Sunday, October 22, 2006

Top 10 Best Actress Oscar Winners

Having seen 28/78 Best Actress winners (not a lot I know), I thought I may as well make a Top 10 of my favourites. Obviously in most cases the winner is often not the best of the year, but a list is a list. Feel free to comment:

#10 1934 - Claudette Colbert - It Happened One Night as "Ellie Andrews"
#9 2002 - Nicole Kidman - The Hours as "Virginia Woolf"
#8 1950 - Judy Holliday - Born Yesterday as Emma 'Billie' Dawn

Colbert gives a warm, funny and incredibly infectious performance, her chemistry with Gable a joy to watch. Kidman's transformation into a bleak and flawed author is seamless, and superior in one of the greatest years for this category. Blessed with impeccable comic timing, Holliday handles her role carefully and is hilarious without ever becoming cartoonish in the classic Born Yesterday.

#7 1964 - Julie Andrews - Mary Poppins as "Mary Poppins"
#6 2000 - Julia Roberts - Erin Brockovich as "Erin Brockovich"
#5 1977 - Diane Keaton - Annie Hall as "Annie Hall"

Dame Julie created a gloriously iconic childrens character out of Mary Poppins with her constant mysterious, upper-crust madness, merely hinting at an ounce of humanity. Ageing well, I find myself entranced by Roberts' performance as Erin Brockovich. She grabs the film by the scruff of the neck, driving it with her charisma, and is completely convincing in her journey. Keaton, one of my very favourite actresses is at her peak here, using her gift as one of the most natural actresses to grace the screen, to carve a dreamy counterpart to Allen's constantly battling Alvy Singer.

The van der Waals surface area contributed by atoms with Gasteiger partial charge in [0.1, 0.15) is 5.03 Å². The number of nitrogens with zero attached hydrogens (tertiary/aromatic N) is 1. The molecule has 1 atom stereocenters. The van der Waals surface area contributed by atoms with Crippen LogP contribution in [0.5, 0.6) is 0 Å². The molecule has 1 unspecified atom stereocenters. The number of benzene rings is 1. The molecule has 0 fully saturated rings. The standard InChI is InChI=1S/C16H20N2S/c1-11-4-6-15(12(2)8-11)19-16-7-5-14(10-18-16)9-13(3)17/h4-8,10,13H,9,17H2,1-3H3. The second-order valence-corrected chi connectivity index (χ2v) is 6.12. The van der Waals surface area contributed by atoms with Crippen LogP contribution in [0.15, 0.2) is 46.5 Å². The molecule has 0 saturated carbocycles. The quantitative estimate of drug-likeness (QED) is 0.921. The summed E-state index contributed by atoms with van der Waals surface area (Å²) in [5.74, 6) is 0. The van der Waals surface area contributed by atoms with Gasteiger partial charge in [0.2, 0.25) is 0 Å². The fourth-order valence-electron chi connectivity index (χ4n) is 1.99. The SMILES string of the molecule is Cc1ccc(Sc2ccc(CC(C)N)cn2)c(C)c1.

#4 1993 - Holly Hunter - The Piano as "Ada McGrath"
#3 1972 - Liza Minnelli - Cabaret as "Sally Bowles"
#2 1939 - Vivien Leigh - Gone with the Wind as "Scarlett O'Hara"

The silent Holly Hunter in The Piano is revelatory, conveying an insane amount of emotion through such a passive character. Minnelli captures the essence of Sally in Cabaret, switching tone a lot in her representation of a culture and attitude that however raw and honest, you can't help feel envious of. Wrenching and powerful yet often a fleeting pleasure. Scarlett O'Hara is undoubtedly my favourite character in any film. Leigh crafts a strong, charming, translucent icon, whose arc captures you for nearly four hours. At times you hate her and at times you love her, but you always watch her -- and you seldom don't admire her. Transfixing.

#1 1951 - Vivien Leigh - A Streetcar Named Desire as "Blanche DuBois"

When deciding which Best Actress win was my ultimate favourite, it was only ever between two performances -- both by the same woman. For what Vivien displays as the devious southern belle in Gone With the Wind, she turns on its head in Streetcar, giving us a full characterisation of an unstable woman. For all of Scarlett's insecurity and depth, she always seems assured; but Vivien's Blanche is a different kettle of fish altogether. Interacting superbly with Brando she reaches the realms of dramatic acting with her utterly convincing portrayal of a woman driven into delusion by rejection, and the realisation that her life is going nowhere fast. The greatest performance I have ever seen.

1 comment:

Emma said...

Love that you have Roberts up there. Totally worthy of her win.